Values form the basis for judging the desirability of some means or end of action.
Dimensions of Cultural Values Based on a study of 88, IBM employees in 72 countries, between andHofstede identified four dimensions of cultural values: Later, Hofstede and Bond added a fifth dimension, dynamic Confucianism, with long-term orientation refers to future-oriented values such as persistence and thrift, whereas short-term orientation refers to past- and present-oriented values, such as respect for tradition and fulfilling social obligations.
The individualism-collectivism dimension alone has inspired thousands of empirical studies examining cultural differences.
More specifically, people in individualistic societies, such as the United States, Australia, New Zealand, South Africa, and most of the northern and western European countries, tend to emphasize individual rights, such as freedom, privacy, and autonomy.
They tend to view themselves as unique and special, and are free to express their individual thoughts, opinions, and emotions. Individualists also value equality; they do not differentiate between ingroups and outgroups, applying the same standards universally, also known as universalism.
In comparison, people in collectivistic societies, such as most of Latin American, African, and Asian countries, and the Middle East, tend to view themselves as part of an interconnected social network. They emphasize the obligations they have toward their ingroup members, and are willing to sacrifice their individual needs and desires for the benefits of the group.Jun 25, · Nonverbal Communication in China.
Nonverbal communication includes facial expression, eye contact, gestures, and tone of voice. This plays such a vital role in our day-to-day life and at some point, it’s even more powerful than the verbal communication/5(5). A communication style is the way people communicate with others, verbally and nonverbally.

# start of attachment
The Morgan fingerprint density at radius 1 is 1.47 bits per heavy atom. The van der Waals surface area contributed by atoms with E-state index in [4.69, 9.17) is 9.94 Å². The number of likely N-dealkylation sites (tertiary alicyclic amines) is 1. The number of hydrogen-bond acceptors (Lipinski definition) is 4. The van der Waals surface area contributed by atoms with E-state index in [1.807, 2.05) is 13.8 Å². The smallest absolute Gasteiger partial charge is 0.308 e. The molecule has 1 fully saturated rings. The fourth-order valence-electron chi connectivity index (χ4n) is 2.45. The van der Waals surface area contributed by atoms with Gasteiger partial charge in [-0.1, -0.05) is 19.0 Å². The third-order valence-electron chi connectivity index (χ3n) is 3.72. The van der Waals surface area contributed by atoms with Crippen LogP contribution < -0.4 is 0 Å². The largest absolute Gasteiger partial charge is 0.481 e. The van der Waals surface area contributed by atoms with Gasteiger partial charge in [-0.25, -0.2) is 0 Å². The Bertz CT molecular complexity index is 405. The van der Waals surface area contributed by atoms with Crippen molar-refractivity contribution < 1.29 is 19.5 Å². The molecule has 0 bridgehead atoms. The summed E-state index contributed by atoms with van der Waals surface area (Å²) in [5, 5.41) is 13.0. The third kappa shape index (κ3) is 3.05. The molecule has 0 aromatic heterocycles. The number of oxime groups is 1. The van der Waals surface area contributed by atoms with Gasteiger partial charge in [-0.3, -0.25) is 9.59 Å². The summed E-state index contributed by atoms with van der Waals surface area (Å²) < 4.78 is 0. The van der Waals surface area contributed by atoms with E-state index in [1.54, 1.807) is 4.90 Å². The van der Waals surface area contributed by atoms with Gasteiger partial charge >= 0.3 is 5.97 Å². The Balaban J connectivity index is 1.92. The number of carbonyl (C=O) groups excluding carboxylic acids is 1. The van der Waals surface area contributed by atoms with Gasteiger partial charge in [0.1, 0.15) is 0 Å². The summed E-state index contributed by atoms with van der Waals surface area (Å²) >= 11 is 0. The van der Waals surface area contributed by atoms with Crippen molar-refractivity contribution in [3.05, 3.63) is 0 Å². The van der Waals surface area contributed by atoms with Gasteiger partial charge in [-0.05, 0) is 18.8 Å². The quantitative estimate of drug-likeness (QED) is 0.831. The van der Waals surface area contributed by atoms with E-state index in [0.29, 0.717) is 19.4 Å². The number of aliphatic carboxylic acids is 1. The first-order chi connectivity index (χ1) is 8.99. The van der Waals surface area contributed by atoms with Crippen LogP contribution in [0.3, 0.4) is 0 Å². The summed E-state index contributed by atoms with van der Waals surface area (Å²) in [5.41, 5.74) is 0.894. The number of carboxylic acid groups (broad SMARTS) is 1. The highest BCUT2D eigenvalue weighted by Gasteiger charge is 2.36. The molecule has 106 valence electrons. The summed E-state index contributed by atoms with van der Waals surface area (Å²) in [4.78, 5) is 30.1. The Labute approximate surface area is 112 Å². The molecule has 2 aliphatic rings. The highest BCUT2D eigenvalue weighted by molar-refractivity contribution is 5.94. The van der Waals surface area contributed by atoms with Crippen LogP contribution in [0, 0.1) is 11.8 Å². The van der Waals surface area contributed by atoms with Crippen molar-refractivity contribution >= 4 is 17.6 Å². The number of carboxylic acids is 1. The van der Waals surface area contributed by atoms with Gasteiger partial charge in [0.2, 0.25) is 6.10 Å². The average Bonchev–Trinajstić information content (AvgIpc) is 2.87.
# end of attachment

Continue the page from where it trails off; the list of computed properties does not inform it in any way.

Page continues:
It combines both language and nonverbal cues and is the meta-message that dictates how listeners receive and interpret verbal messages. Of the theoretical perspectives proposed to understand cultural variations in communication styles, the most widely cited one is the differentiation between high-context.
German Verbal and Nonverbal Communication Styles Rachel Turner With approximately million speakers, mainly in the European countries of Germany, Austria, Switzerland and Luxembourg, German is one of the world's major languages. Oct 21, · Non-verbal communication is very important. When we speak we only communicate about 7% of our message.
The rest of the message is in our non-verbal communications. This is a fact for all societies, and cultures of the world. We also look for meaning by use of non-verbals when what is being said is unclear to us, or someone listening.
Feb 20, · Communication happens without words. It is an ongoing process. This non-verbal communication is expressed by facial expressions, gestures, posture and physical barriers such as distance from the interlocutor.
It is important that there is an . In contrast, Japanese communication relies less on verbal manipulation, and more heavily on non-verbals. Words are important, but so are body language, gestures, tone of voice, facial expressions, posture, and "non-word sounds" such as the hissing sound that Japanese often make when confronted with an unappealing proposal or situation.